This morning, the Washington Senate gave final approval to the bill that now allows WSU to operate a medical school at its Spokane campus. The final vote was 47-1.
This is a wonderful birthday gift for the university, which turns 125 tomorrow.
So how’d we get here, and what’s next?
First, this is what’s next: The law will officially become law once Governor Jay Inslee gives it his signature. He has previously implied that he would do so.
His signature means WSU is no longer prohibited from operating a medical school, which was the case thanks to a 1917 law that divided up areas of study between WSU and UW.
As has been noted previously here and in other places, the bill does not have funding attached to it, meaning while WSU can operate a medical school, it still needs to find the funding.
WSU has asked for $2.5 million for 2015-2017 to work through the accreditation process.
The House is expected to release its first budget proposal this Friday. From there, the Senate should release its proposal in the days after, and both chambers will then negotiate a final budget. The legislative session is scheduled to end on April 26. There is always the chance for a special session, however.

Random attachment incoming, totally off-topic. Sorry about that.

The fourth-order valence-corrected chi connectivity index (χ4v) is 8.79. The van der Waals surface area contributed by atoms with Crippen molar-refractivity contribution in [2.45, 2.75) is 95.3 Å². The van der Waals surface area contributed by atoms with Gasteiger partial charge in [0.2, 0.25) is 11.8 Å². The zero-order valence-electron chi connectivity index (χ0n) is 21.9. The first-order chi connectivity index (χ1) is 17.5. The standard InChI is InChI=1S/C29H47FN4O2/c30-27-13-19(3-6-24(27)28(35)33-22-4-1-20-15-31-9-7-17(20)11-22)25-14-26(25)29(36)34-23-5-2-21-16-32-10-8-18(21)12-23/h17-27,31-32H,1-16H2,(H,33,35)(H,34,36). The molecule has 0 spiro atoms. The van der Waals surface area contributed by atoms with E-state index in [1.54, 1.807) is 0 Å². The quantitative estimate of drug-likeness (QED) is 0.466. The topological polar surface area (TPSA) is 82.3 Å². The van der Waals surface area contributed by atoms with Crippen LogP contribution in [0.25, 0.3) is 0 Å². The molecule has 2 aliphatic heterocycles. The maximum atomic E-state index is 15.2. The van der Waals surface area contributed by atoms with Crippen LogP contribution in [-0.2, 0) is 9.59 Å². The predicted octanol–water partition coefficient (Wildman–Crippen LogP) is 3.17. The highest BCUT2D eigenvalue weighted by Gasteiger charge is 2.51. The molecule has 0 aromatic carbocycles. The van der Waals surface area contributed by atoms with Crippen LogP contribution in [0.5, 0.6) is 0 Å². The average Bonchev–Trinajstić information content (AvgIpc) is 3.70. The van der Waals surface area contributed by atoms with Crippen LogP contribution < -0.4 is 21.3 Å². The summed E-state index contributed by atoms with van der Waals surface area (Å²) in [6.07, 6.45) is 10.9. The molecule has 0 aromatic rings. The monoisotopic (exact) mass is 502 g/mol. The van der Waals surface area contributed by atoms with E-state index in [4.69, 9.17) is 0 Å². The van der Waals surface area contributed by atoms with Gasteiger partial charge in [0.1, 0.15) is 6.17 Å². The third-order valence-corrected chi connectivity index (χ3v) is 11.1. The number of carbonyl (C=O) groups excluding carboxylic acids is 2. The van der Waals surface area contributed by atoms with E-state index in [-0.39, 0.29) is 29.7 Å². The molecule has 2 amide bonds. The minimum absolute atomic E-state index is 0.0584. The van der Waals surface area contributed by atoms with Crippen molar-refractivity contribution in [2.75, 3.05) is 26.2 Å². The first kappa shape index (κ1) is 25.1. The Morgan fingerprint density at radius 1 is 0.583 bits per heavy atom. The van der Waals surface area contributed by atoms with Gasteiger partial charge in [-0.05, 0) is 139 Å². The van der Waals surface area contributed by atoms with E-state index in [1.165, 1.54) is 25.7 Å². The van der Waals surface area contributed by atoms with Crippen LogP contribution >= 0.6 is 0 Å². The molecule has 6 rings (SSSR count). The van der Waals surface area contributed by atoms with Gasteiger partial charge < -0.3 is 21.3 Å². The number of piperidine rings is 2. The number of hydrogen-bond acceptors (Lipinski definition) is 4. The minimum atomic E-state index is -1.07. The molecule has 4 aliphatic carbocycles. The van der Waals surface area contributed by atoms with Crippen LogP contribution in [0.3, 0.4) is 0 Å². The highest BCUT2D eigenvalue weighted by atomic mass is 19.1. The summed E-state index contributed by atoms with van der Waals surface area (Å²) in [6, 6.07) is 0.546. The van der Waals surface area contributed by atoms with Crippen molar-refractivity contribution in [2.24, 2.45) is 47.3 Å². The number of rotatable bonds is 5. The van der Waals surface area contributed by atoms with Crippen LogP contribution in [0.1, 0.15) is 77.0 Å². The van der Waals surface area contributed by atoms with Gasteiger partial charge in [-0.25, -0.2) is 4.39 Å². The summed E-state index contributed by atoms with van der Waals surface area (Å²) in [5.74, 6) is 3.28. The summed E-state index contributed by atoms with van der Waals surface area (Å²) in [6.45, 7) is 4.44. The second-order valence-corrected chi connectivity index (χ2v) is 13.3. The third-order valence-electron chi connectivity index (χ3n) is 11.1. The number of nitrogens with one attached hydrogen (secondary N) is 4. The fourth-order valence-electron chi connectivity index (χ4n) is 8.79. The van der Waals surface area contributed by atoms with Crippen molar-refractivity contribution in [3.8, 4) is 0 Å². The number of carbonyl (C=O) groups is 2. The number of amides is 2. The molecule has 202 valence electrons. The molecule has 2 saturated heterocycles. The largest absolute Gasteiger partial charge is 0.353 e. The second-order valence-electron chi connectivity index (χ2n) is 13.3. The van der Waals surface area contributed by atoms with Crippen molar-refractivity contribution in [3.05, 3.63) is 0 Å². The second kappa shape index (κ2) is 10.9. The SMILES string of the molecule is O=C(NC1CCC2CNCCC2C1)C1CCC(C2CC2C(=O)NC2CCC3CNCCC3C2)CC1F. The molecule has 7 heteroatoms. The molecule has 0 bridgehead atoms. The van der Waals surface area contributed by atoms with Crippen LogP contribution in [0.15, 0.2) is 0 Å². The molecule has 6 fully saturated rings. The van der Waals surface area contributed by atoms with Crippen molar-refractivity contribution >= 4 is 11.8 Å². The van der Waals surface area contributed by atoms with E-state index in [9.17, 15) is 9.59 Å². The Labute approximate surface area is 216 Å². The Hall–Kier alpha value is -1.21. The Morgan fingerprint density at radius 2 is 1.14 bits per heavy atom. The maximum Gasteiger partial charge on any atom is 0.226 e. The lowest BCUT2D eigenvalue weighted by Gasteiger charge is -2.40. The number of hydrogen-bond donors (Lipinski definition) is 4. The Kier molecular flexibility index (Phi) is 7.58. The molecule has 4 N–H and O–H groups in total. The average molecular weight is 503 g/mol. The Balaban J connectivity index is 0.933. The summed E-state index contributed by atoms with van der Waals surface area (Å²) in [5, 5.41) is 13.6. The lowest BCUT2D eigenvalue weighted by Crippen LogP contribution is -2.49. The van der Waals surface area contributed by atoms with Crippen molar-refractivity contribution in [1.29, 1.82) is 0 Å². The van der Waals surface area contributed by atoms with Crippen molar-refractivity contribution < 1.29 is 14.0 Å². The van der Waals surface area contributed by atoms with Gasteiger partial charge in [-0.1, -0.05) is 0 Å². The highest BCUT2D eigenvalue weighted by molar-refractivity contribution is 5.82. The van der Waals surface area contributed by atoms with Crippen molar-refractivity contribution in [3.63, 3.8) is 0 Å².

Second, how did we get here? The legislative process can be confusing to some. We’ve written over and over and over (and over and over) about various hearings and votes regarding this bill. Here, in a nutshell, is what had to happen to get here:
Each chamber – the House and Senate – had identical med school bills. Both bills had to go through various committee hearings and votes to advance. Even though there was no money attached to either bill, the bills did have budget implications, so they also went to the respective budget committees for further hearings and votes. Once each bill advanced through the various committees, it came to full chamber votes in both the House and the Senate. Both chambers voted in favor of the bills.
From there, one chamber had to decide to adopt the other’s for a final vote. In this case, the Senate chose to vote on the House version of the bill. That resulted in today’s vote.
The legislature’s action today will help provide for more opportunities for prospective medical students from Washington. It also helps the state work toward graduating more doctors to work in rural and underserved areas.